Blog: 10 February 2021Saving our cities: why planning policy is key

Andrew Woodrow

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Andrew Woodrow

Planning Associate

Glasgow office

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Retail is in crisis. Princes Street has sadly lost three major lynchpins this week alone, including the 183-year-old Jenners, and the future of commercial centres across Scotland looks perilous. But there are hopefully ways to avoid a ‘collapse’ – ways to stop our cities from hollowing out. We must prevent the rise of ‘doughnut cities’. Part of this (especially with Princes Street) will be a reassessment of the economic worth of these spaces – but we also need to get to the heart of why retail across the country is struggling. 

Notwithstanding the impact of internet shopping, the problem is the historic design of our major metropolises, which were built in ‘rings’ – commercial at the centre, surrounded by a residential commuter band, then the green belt. This structure groups retail next to retail and homes next to homes. It also encourages public transport to focus on commuter routes in and out of the city, straddling the rings, rather than laterally between areas. All of this leaves our city centres vulnerable to shocks like Covid.

A major part of the solution to helping the recovery is bold and flexible planning policy. It is more than just bringing people back to retail, it is about abandoning the antiquated ring set-up and shedding our preconceptions about ‘residential’ or ‘commercial’ areas.  Instead, city planners must embrace the so-called ‘mosaic cities’ – with each section of the city including a robust mix of uses all within walking distance of each other.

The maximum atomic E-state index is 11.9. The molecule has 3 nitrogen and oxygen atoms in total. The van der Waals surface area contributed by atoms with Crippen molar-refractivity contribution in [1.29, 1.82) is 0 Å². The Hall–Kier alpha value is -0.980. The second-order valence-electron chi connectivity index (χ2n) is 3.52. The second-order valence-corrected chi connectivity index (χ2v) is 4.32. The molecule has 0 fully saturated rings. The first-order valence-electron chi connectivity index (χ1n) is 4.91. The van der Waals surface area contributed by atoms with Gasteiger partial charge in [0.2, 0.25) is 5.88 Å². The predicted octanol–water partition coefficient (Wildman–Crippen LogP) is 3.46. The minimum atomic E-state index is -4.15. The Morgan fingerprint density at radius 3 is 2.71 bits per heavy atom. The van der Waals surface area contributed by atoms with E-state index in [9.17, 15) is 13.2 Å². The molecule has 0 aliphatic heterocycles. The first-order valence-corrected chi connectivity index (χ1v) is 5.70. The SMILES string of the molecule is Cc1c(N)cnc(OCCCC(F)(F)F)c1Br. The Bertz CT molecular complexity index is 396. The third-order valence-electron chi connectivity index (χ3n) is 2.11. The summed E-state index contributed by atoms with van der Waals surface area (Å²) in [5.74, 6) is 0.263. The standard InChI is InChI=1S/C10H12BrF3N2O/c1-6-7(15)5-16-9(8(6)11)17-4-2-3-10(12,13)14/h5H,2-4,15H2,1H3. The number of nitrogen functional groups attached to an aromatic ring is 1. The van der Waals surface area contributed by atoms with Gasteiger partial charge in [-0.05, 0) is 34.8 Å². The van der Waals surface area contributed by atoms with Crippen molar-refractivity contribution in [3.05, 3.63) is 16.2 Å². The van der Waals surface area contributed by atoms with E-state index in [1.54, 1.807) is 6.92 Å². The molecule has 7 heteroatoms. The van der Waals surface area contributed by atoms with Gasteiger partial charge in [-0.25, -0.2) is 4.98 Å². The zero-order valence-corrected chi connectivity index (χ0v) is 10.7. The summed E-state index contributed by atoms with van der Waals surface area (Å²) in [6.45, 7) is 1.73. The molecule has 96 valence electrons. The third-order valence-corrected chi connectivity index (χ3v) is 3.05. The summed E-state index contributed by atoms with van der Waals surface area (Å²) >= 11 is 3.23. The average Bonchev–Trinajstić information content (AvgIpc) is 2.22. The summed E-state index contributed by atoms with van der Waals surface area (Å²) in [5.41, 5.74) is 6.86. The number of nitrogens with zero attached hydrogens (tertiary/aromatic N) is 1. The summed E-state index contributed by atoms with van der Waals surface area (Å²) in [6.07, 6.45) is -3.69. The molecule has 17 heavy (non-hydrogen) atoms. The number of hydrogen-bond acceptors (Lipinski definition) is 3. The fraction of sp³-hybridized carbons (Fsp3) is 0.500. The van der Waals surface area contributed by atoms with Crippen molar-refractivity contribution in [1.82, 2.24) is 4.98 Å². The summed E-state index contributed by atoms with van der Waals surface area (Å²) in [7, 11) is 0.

This means homes next to co-working spaces and a city park. It means university accommodation, social housing and private flats nestled in and amongst retail outlets, offices and green streets – with each section of the city connected to others by a fast and reliable public transport network. Retail alone can no longer be relied upon to ‘bring the noise’. It’s the turn of something else to save our cities: liveability.

Changing the fabric of our cities won’t be simple, or swift, but the pandemic has given us a unique opportunity. Empty offices and retail units across our city centres are crying out for conversion to residential use – injecting people right into previously commercial-only zones. Residents trapped at home have been appreciating local green space like never before – so let’s introduce new city pocket parks and pedestrianised green streets. Employers have been shown that massive office blocks in city centres aren’t necessary for productivity, so smaller co-working spaces can spring up closer to homes – spread out across the city.

People want to live in convenient, affordable houses within reach of friends and family – walking distance from key shops, amenities and workplaces. Our city planners can achieve this, and will achieve this, but there needs to be a degree commitment from all – residents, developers and politicians alike – to look to a new way of living and working. We’ve shown in the past year that we can adapt. Far from being the end of the city, this pandemic and the retail crisis can be an opportunity to usher in a new era of the city: healthier, cleaner and more human. In a nutshell – better planned and more resilient.

As publsihed in The Scotsman and Planning Resource.

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Retail, Town Centre, Mosaic Cities, Liveability, Co-working, Communities